Earlier this month, El Salvador became the first ever country to make bitcoin legal tender, alongside the US dollar. While this may spell good news for those who trade in the cryptocurrency, is El Salvador the first of many countries to legalise bitcoin or will it be a one-off?
According to Remonda Kirketerp-Møller – founder and CEO of RegTech firm Munimos – the recent legalisation in El Salvador may not represent a step in the right direction for the country.
She said, “As a RegTech company that provides financial institutions with a client onboarding platform designed to comply with all relevant regulations – including AML/CFT regulations – we believe the countries’ most likely to legalise bitcoin might be the ones who are already on the EU and Financial Action Task Force’s ‘blacklists’.
“This means the countries that are already operating, in many respects, on the outskirts of the global financial system – which is, basically, where cryptocurrencies also reside.”
Kirketerp-Møller also highlighted that many countries who adopt bitcoin cannot really make it their own legal tender, due to the regulation bitcoin already has on itself, making it harder to have any control of it.
She remarked, “Bitcoin is already regulated by the Bitcoin Protocol. Any country that ‘adopts’ bitcoin, like El Salvador, cannot really make it its own legal tender, as its bank has virtually no control of it.
“So, basically, bitcoin is a foreign currency in any country, and it can only be regulated in that respect – limit its distribution, control its ways of use and the setting of reporting duties. There is no doubt that large economies will have to regulate it the same way they regulate all foreign tenders, otherwise they risk creating two financial systems within one border.”
CoinDesk reported earlier this week that John Hopkins University professor Steve Hanke described the bitcoin tender legalisation decision as ‘stupid’. He also offered what could be a potentially deeply troubling prospect for the county – that the ‘dollarisation’ of the El Salvadorean economy could lead to bitcoin holders elsewhere ‘sucking up all the dollars in El Salvador like a vacuum cleaner’ in a short amount of time.
An alternative to the status quo?
As cryptocurrency usage continues to grow, the reactions to its growth have varied between positive and negative. Recently, the UK Chancellor of the Exchequer Rishi Sunak old the Bank of England to look at the case for a potential ‘Britcoin’ or central-bank-backed digital currency.
In other examples, earlier this year Uber revealed it may soon accept bitcoin as payment. UK FinTech Revolut has also introduced new features for users which enable them to transfer funds from bitcoin holdings to their own digital wallets.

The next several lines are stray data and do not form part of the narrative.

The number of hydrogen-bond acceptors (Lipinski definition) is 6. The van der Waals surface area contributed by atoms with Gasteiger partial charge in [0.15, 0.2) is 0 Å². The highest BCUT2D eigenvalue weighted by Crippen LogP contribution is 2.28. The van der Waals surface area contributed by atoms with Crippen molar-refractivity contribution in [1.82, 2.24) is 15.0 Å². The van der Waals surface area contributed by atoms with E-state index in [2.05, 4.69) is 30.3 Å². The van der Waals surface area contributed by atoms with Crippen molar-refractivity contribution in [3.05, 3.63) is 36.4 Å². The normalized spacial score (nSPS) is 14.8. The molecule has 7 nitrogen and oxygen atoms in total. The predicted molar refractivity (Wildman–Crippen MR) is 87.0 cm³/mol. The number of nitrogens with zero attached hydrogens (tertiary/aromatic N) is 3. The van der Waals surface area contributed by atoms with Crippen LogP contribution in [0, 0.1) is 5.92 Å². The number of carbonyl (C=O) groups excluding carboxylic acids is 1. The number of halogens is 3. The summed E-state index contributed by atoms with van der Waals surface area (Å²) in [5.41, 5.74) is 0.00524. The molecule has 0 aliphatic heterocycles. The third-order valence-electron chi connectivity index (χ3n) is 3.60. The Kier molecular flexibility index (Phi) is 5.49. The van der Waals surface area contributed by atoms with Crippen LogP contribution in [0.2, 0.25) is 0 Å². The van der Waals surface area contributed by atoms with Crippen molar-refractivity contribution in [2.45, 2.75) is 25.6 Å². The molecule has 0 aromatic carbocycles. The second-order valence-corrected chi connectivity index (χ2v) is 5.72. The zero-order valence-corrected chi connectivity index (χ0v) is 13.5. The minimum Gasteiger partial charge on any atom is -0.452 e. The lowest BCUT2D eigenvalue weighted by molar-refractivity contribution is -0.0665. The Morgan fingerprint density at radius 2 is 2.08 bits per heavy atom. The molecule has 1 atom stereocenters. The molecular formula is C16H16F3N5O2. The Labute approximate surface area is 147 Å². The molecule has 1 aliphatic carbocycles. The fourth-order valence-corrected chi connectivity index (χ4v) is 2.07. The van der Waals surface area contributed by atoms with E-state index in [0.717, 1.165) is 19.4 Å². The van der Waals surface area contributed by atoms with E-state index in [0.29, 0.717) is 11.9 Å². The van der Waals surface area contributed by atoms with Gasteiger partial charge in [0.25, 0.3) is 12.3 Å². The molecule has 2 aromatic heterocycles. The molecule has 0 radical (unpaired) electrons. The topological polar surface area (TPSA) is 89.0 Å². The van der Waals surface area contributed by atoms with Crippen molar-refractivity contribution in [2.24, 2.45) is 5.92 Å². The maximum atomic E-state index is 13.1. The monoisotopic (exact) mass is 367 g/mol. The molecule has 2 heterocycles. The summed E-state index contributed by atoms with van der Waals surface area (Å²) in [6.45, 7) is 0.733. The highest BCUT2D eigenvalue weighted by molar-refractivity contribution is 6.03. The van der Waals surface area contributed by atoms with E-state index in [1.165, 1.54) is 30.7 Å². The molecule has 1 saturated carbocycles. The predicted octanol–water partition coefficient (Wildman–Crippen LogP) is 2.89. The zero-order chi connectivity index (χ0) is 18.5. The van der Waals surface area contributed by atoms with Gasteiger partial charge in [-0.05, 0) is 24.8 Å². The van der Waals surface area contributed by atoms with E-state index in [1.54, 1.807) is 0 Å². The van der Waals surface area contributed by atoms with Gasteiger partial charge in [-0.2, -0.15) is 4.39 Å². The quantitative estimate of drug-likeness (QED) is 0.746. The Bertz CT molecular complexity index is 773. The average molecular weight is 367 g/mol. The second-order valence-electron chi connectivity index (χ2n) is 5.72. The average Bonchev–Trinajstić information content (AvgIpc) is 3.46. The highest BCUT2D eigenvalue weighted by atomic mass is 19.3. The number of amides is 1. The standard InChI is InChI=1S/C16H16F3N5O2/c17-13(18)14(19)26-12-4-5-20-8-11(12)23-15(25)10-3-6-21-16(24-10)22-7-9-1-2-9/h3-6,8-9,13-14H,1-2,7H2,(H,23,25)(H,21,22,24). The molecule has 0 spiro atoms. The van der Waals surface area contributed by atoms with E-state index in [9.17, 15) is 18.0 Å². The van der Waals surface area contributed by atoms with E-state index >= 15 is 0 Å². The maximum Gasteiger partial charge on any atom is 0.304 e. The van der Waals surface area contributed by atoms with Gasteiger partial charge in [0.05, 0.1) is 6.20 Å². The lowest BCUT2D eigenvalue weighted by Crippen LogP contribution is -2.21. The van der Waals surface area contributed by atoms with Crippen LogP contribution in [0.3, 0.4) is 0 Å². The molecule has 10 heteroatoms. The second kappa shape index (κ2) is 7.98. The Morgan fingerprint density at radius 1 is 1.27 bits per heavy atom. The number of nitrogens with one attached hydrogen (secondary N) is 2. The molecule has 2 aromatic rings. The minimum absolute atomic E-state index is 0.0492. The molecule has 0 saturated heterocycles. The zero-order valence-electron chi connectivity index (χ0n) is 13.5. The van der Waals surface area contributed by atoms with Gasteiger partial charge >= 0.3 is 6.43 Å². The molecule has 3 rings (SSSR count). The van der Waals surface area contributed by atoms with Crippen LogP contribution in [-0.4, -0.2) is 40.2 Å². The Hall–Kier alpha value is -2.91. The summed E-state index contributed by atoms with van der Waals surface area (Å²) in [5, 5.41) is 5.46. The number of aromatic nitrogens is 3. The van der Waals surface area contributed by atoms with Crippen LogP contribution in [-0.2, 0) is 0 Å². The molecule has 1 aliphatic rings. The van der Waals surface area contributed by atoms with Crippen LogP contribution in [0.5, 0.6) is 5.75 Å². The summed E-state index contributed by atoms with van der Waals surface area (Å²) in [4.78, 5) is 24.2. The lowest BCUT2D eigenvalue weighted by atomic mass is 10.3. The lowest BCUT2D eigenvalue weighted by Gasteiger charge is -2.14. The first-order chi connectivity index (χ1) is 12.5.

In contrast, China has taken a much tougher stance against cryptocurrencies, with three Chinese associations – the National Internet Finance Association of China, the China Banking Association and the China Payment and Clearing Association – recently calling for a complete ban on financial institutions and payment firms providing cryptocurrency services to customers.
The growing demand for bitcoin may not just be limited to investors who are looking to cash in on a trend but may also include those in poorer countries who are struggling to find their way through traditional financial services.
John Gentile – Compliance Solutions Strategies director of broker-dealer services and private funds – sees the potential in this argument.
He said, “Developing countries, where the population often lacks access to traditional financial services, may leapfrog more advanced countries and designate bitcoin as legal tender. This can especially be found in countries where their currency is pegged to the US dollar due to concerns about US monetary and fiscal policies weakening the dollar.”
“On the regulatory front, regulators, including the Securities and Exchange Commission, the Office of the Comptroller of the Currency, and certain states, continue to offer guidance on key digital asset compliance concerns, such as providing custody services for digital assets, so regulation is responding to market needs, albeit slower than some would like.”
Gentile also referenced the fact that many crypto exchanges have implemented anti-money laundering measures – including KYC onboarding policies – to combat money laundering.
He also noted that regulation has moved at a quicker pace in Japan, with the law requiring cryptocurrency exchanges be licensed to an annual audit. According to Gentile, measures like these have led to more ‘widespread acceptance’ of bitcoin in Japan.
While El Salvador has been the first country to make Bitcoin legal tender, the debate about who – or whether another country will follow suit – will remain a hot topic for many cryptocurrency investors.
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